It's not that I don't go out, well, sometimes I do, but when I do, the number of people treating this as though this is any normal day disturbs me. And I live on the Upper West Side in NYC. I can't imagine what it's like in a place where ones own Governor or Minister thinks this is no big deal. I truly feel for those people. Ministers in particular - your job is to protect and nurture your flock, not harm them. But don't get me started on this because I could talk all night about this.... but that's not really going to help.
So I'm having all the thoughts. As always. Like we all have. Especially now.
I cry every day but I also laugh every day. So it does balance out.
I just need to breathe. Like all of us do.
Day by day, sometimes hour by hour.
Minute by minute.
Second by second.
It's Day Eight Million and Twenty Seven of this thing and today's lesson is: I appreciate that the universe has a sense of humor - about two weeks ago, the key on my laptop that controls the letter between W and Y stopped working.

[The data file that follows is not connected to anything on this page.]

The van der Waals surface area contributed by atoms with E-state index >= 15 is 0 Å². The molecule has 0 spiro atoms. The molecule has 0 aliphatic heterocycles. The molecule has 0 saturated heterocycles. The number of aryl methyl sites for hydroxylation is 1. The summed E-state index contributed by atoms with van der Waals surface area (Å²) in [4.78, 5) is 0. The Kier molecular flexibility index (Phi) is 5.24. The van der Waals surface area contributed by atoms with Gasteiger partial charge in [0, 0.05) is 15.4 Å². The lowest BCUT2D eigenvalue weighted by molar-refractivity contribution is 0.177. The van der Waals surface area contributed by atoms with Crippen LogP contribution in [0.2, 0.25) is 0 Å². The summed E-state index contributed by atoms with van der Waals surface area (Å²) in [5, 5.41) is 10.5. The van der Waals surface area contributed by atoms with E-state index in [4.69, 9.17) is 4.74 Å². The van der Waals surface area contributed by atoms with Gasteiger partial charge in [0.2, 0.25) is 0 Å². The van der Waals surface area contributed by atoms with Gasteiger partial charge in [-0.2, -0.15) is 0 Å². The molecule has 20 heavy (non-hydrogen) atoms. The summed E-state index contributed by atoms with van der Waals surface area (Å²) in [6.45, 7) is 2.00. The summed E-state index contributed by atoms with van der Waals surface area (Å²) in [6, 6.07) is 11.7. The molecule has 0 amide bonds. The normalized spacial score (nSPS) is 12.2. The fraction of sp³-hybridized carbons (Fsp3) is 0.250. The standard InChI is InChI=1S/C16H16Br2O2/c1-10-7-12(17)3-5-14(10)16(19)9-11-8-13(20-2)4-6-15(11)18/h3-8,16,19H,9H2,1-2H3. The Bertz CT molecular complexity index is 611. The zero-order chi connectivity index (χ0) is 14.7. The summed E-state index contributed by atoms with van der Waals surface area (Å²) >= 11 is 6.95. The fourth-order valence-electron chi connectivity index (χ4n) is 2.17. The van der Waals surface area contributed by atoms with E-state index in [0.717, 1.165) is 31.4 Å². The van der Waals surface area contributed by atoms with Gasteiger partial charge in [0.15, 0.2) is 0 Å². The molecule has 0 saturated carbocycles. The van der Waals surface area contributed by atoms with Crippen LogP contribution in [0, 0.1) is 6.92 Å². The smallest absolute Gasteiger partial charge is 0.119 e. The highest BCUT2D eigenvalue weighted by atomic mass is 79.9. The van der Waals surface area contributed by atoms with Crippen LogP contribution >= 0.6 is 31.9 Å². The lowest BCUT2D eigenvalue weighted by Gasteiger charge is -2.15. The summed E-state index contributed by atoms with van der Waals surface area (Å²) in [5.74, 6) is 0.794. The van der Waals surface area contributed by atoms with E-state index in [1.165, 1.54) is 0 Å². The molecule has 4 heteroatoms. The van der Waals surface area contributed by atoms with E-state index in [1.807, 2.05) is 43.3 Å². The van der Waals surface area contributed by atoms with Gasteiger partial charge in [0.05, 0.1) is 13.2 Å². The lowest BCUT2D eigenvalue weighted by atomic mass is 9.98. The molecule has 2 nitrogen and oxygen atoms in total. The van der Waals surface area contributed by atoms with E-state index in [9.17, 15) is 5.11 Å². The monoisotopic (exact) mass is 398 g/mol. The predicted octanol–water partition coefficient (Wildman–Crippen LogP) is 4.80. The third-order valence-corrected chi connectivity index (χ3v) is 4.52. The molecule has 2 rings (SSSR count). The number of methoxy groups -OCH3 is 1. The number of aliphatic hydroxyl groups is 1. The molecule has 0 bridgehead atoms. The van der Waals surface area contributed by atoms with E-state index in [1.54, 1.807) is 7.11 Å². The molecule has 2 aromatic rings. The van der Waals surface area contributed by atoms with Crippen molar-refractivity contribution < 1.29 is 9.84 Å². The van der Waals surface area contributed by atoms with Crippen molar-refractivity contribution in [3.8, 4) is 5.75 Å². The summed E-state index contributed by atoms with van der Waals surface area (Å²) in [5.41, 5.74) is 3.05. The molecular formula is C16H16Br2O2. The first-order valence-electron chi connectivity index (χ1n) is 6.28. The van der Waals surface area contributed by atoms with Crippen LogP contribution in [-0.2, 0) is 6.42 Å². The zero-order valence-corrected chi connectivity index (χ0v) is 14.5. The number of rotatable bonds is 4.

Of course I can't take this laptop to the Apple store so I am currently forced to write around that letter. We don't use it that much, do we, but when we do there aren't a lot of substitutes. So I get creative.
When I asked the mister what he thought the message was that the universe was trying to send me, he replied: "that letter represents 'no'. So it's asking you to just say 'yes' to things now".
Not a bad bit of advice, pandemic or no and not a bad way to start the week. Happy Monday, all!